Turkeys don’t vote for Christmas

The Chinese Authorities' assault on online successes (or, perhaps, now better described as ‘excesses’) started with Ant Financial’s failed IPO last November, and has been followed by the recent DIDI IPO fiasco, the decimation of the US$100bn market capitalisation AFT (after school teaching) industry, an attack on Tencent backed food delivery business Meituan and, finally, an assault on Tencent’s online games business (spiritual opium). In this context it is easy to understand the panic across a swath of Chinese equities operating in these areas. On the 5th August Tencent backed Kuaishou Technology (a TikTok rival) fell 15.3% on four times average daily volumes as the six month lock up period for cornerstone investors ended. The company ‘IPO’d’ at HK$115 in early February this year, hit a high of HK$417 a week later and closed at HK$89.10 on 5th August which redefines the expression ‘cornered’! We would also remind readers of the ‘three red lines’ policy announced last August when property developers were ordered to comply with three specific debt related financial ratios. Since that policy was announced the share price of the country’s largest property developer, the highly indebted Chinese Evergrande, has fallen by three quarters.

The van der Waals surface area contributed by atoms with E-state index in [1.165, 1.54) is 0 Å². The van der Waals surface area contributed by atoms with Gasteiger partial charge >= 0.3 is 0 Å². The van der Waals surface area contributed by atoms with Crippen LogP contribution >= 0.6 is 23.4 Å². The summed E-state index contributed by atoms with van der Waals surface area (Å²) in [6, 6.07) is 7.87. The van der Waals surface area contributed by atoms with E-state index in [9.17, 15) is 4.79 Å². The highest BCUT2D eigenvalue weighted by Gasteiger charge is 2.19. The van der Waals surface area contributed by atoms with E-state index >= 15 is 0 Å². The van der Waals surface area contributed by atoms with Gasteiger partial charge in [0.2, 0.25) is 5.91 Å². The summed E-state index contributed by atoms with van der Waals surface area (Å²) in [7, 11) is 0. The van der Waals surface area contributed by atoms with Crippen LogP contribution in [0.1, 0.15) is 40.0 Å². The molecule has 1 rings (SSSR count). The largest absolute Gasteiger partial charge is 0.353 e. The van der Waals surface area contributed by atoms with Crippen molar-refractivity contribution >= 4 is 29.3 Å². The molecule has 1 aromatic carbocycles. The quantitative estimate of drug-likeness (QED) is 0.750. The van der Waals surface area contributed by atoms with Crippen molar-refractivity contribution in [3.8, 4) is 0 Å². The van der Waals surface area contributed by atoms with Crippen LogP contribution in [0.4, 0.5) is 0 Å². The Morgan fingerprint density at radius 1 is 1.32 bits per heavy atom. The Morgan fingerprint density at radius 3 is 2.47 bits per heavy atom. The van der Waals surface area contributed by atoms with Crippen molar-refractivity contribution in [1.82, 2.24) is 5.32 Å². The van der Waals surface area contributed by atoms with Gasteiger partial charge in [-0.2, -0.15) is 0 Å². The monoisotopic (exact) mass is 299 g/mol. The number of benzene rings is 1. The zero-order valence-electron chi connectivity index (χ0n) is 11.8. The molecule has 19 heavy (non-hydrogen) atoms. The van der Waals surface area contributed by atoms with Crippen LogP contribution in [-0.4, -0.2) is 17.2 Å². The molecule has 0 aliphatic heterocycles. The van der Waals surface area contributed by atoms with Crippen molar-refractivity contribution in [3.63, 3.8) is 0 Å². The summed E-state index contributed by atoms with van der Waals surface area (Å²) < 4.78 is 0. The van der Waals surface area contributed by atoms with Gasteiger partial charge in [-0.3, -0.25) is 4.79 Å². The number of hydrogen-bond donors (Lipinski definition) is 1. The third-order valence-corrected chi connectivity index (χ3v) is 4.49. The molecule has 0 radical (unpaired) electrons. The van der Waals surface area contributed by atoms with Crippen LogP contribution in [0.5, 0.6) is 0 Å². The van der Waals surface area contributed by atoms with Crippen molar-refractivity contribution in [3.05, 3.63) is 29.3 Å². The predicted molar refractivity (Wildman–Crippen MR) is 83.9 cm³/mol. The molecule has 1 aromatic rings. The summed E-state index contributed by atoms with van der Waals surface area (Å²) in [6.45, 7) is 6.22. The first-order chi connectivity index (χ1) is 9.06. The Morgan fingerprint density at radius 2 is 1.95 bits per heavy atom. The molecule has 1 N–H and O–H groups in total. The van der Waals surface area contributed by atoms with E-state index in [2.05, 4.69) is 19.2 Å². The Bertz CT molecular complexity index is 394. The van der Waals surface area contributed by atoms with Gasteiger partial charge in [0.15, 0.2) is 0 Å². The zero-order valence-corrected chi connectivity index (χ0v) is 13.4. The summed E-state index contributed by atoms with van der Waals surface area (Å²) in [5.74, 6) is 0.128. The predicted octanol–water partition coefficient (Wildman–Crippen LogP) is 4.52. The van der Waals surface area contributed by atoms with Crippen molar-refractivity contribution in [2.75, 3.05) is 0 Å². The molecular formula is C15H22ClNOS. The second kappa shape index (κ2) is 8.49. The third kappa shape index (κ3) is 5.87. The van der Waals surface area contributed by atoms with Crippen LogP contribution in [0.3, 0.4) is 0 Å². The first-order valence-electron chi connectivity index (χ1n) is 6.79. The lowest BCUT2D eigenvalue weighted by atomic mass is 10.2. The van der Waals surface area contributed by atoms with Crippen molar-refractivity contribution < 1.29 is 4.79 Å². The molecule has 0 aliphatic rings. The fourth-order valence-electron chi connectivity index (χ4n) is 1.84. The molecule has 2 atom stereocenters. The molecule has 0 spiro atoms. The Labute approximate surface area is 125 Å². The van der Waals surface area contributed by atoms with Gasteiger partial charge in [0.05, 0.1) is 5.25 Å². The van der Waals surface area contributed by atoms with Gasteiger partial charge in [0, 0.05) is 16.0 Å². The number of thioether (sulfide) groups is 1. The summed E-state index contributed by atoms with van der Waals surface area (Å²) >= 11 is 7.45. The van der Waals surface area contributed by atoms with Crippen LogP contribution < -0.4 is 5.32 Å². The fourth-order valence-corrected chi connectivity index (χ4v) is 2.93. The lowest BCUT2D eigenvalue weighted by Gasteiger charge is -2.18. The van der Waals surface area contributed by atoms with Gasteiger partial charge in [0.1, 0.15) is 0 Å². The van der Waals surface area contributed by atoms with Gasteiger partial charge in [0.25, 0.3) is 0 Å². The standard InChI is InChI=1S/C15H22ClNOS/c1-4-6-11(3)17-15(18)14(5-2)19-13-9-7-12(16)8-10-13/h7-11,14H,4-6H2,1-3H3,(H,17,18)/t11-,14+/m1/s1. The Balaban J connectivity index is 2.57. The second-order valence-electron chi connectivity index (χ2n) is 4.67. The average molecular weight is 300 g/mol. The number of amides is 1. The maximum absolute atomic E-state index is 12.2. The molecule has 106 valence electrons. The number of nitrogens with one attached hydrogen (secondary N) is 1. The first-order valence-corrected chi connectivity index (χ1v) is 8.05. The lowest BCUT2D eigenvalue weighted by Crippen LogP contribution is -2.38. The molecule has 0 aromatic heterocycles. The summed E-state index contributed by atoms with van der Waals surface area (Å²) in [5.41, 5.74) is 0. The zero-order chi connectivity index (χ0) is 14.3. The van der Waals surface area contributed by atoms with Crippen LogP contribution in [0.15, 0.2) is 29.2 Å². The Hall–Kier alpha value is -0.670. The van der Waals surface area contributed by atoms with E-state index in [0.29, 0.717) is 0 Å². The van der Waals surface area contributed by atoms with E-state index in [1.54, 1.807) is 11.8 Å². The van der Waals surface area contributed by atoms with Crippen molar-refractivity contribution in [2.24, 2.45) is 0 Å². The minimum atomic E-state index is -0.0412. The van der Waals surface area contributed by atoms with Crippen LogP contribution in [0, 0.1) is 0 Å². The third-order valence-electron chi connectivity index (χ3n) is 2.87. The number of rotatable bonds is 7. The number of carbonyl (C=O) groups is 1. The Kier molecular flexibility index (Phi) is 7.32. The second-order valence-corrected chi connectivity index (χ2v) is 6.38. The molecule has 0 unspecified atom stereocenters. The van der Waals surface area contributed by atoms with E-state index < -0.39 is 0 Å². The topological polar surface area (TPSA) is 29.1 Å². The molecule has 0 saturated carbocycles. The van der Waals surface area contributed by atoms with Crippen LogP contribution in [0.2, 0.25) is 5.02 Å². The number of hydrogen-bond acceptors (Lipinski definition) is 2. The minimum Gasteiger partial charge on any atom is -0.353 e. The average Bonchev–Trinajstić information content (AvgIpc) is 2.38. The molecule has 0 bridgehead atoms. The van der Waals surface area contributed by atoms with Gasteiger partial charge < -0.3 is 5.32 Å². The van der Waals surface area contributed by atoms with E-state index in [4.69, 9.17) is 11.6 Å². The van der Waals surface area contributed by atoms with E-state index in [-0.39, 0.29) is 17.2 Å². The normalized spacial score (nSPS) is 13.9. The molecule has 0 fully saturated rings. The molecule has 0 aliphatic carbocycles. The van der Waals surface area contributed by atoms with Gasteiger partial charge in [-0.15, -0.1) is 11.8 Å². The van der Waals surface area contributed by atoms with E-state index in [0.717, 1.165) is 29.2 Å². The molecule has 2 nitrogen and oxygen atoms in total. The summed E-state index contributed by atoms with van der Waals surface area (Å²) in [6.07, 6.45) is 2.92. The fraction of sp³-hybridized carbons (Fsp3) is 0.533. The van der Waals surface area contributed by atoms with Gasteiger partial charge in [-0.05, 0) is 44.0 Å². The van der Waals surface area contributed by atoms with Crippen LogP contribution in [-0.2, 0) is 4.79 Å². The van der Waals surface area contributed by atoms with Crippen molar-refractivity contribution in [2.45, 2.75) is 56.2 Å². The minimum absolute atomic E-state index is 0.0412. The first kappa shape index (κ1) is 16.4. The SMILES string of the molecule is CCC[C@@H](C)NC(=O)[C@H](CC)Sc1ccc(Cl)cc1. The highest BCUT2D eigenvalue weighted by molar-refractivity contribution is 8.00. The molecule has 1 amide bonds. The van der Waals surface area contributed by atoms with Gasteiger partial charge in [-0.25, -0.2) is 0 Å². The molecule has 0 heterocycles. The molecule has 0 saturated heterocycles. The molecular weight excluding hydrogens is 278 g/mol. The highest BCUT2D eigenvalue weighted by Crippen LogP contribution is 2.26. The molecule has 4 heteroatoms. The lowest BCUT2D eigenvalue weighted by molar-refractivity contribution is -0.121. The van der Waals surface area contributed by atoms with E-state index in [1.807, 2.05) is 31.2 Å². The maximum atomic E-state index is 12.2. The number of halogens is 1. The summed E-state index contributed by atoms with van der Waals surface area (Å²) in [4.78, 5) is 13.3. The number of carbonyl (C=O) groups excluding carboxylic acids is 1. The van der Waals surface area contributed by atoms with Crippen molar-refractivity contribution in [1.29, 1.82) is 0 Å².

It might appear from afar that the authorities have started a purge of the private sector. We do not believe this to be the case. The private sector generates 80-90% of new jobs in the economy - turkeys don’t vote for Christmas. One needs to remember that the Xi and Li regime started out with a massive purge on corruption in 2013 and have been promoting sustainable growth ever since rather than the ‘growth for growth’s sake’ attitude of the prior Hu and Wen regime. Note, for example, the pragmatic and persistent deleveraging drive and suppression of the shadow banking system in recent years. The ‘assaults’ mentioned above relate more to a crackdown on monopolistic practices and, frankly, this was long overdue. It was only six years ago that Ctrip - with a circa 40% market share in online travel bookings - was able to take effective control of Qunar - who had a 30% market share - without the authorities batting an eyelid. The recent references to Deng Xiaoping’s famous ‘common prosperity’ quote is little different to Boris Johnson’s promise to ‘level up’. We would bet on China making a better fist of it.

Henry Thornton, Fund Manager, Garraway Oriental Focus Fund and VT Garraway Asian Centric Global Growth Fund